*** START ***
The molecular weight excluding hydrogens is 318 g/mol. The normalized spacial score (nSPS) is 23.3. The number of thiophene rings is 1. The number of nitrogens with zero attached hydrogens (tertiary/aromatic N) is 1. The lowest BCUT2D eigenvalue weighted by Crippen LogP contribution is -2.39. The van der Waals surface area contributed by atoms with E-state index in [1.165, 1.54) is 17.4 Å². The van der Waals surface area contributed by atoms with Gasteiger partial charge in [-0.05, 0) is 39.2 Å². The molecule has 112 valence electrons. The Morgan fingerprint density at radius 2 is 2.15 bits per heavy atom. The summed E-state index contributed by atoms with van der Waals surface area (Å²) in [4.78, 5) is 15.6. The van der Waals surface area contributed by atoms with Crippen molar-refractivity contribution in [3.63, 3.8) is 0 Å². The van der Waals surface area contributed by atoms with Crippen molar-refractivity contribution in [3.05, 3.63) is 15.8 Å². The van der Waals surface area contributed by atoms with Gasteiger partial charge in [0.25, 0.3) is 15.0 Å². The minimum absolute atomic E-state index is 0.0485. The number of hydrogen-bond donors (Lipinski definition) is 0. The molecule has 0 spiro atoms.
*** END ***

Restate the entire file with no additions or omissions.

The molecular weight excluding hydrogens is 318 g/mol. The normalized spacial score (nSPS) is 23.3. The number of thiophene rings is 1. The number of nitrogens with zero attached hydrogens (tertiary/aromatic N) is 1. The lowest BCUT2D eigenvalue weighted by Crippen LogP contribution is -2.39. The van der Waals surface area contributed by atoms with E-state index in [1.165, 1.54) is 17.4 Å². The van der Waals surface area contributed by atoms with Gasteiger partial charge in [-0.05, 0) is 39.2 Å². The molecule has 112 valence electrons. The Morgan fingerprint density at radius 2 is 2.15 bits per heavy atom. The summed E-state index contributed by atoms with van der Waals surface area (Å²) in [4.78, 5) is 15.6. The van der Waals surface area contributed by atoms with Crippen molar-refractivity contribution in [3.63, 3.8) is 0 Å². The van der Waals surface area contributed by atoms with Crippen molar-refractivity contribution in [3.05, 3.63) is 15.8 Å². The van der Waals surface area contributed by atoms with Gasteiger partial charge in [0.25, 0.3) is 15.0 Å². The minimum absolute atomic E-state index is 0.0485. The number of hydrogen-bond donors (Lipinski definition) is 0. The molecule has 0 spiro atoms.